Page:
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Was Kevin Garnett in charge of a near-trade to Los Angeles in 2007?

Kelly Dwyer
Ball Don't Lie

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Did a beef between Kobe Bryant and Phil Jackson prevent Kevin Garnett from becoming a Los Angeles Laker in 2007? K.G. said as much in an interview with Dan Patrick on Thursday, but we're somewhat dubious.

We held off on this story on Thursday, the day of the Patrick interview, because we didn't think that Garnett's bit of mostly harmless self-aggrandizing would stick anywhere. We generally respect the heck out of K.G., someone who was our favorite player in the post-Michael Jordan era, but he seemed to simplify things a bit too much in his recollection with Patrick. So much so that too many people seemed to latch on without giving it too much thought.

From the Boston Globe's recap:

Garnett touched on two other interesting if unrelated topics in his 11-minute appearance with Patrick. The first was the possibility of him joining the Lakers as opposed to the Celtics before the 2007 season. Garnett made it clear he absolutely wanted out of Minnesota, but he said turmoil in Los Angeles prevented him from playing there.

"I was pretty close to be honest," said Garnett. "What disturbed me about the whole Lakers situation was Kobe and Phil at the time. They were at each other pretty bad, and it was a new situation I didn't want to get into."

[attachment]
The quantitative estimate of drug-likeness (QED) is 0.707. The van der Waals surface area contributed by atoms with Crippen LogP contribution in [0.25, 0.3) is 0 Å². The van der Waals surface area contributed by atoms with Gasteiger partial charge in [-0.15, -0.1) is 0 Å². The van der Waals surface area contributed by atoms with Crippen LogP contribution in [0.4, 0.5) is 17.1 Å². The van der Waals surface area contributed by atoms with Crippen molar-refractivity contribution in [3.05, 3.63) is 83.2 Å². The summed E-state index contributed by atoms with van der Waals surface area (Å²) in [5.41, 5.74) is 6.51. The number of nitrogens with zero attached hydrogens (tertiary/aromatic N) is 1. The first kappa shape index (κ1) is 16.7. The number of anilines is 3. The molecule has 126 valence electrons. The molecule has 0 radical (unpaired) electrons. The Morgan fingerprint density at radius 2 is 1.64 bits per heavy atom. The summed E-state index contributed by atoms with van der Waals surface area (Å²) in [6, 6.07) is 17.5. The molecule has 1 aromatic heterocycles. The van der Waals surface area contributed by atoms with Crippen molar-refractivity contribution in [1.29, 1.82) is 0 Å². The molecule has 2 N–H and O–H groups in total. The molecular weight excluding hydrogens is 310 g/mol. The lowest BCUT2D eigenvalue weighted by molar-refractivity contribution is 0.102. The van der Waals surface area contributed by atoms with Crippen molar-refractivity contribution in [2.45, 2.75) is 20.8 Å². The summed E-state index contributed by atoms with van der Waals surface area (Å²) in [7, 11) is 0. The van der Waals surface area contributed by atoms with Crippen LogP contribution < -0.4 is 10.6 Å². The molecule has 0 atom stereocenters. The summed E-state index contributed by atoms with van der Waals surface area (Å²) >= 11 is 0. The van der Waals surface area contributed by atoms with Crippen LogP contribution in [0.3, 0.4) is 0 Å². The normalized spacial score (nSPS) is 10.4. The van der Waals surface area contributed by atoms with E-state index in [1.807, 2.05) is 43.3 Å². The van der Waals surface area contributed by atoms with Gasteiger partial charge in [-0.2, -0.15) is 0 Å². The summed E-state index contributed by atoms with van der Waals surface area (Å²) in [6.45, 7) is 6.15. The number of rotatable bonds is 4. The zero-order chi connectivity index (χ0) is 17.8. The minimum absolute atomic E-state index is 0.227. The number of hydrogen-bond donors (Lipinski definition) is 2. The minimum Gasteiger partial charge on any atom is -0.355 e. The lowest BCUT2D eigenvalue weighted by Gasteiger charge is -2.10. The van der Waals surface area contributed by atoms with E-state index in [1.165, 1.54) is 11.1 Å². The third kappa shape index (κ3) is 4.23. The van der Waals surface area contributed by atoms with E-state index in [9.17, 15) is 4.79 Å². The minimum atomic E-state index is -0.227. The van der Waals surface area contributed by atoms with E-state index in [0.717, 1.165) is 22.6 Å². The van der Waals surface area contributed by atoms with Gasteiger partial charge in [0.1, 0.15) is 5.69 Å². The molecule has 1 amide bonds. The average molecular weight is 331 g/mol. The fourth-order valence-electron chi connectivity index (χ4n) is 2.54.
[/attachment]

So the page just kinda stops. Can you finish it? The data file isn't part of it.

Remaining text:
[BDL Note: This is where Patrick asked Garnett, "This was your choice?"]

"It was my choice, yeah. There was a lot going on and I didn't want to be a part of it."

There was a lot going on that year. The 2006-07 season was rife with trade rumors, starting with a potential Garnett-to-Chicago deal on the night of the 2006 draft that then eased into a Pau Gasol-to-Chicago deal that never happened. When the Celtics fell out of the lottery race for Greg Oden and Kevin Durant even after finishing with the second-worst record in the NBA, they quickly went into win-now mode.

The team sent the fifth pick in the draft (Jeff Green) and Wally Szczerbiak to Seattle for Ray Allen. This was a gutsy move, because while a Paul Pierce, Allen and Al Jefferson-led squad could have made the playoffs if healthy, cashing in all your "we-were-the-worst-team-in-the-NBA-last-year" assets on Allen was risky. It was clearly, because Boston hadn't included the expiring contract of Theo Ratliff in the deal, a hopeful prelude toward grabbing K.G.

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Garnett, both in the days leading up to the draft and for weeks after, was rumored to be going to Los Angeles, Phoenix (for a package including Amar'e Stoudemire) and Boston. Before the Allen trade, even with Kobe Bryant's presence in Los Angeles, Phoenix seemed the best spot for K.G. With Stoudemire, the Suns had won 61 games and lost a tough Western Conference semifinals pairing with the San Antonio Spurs.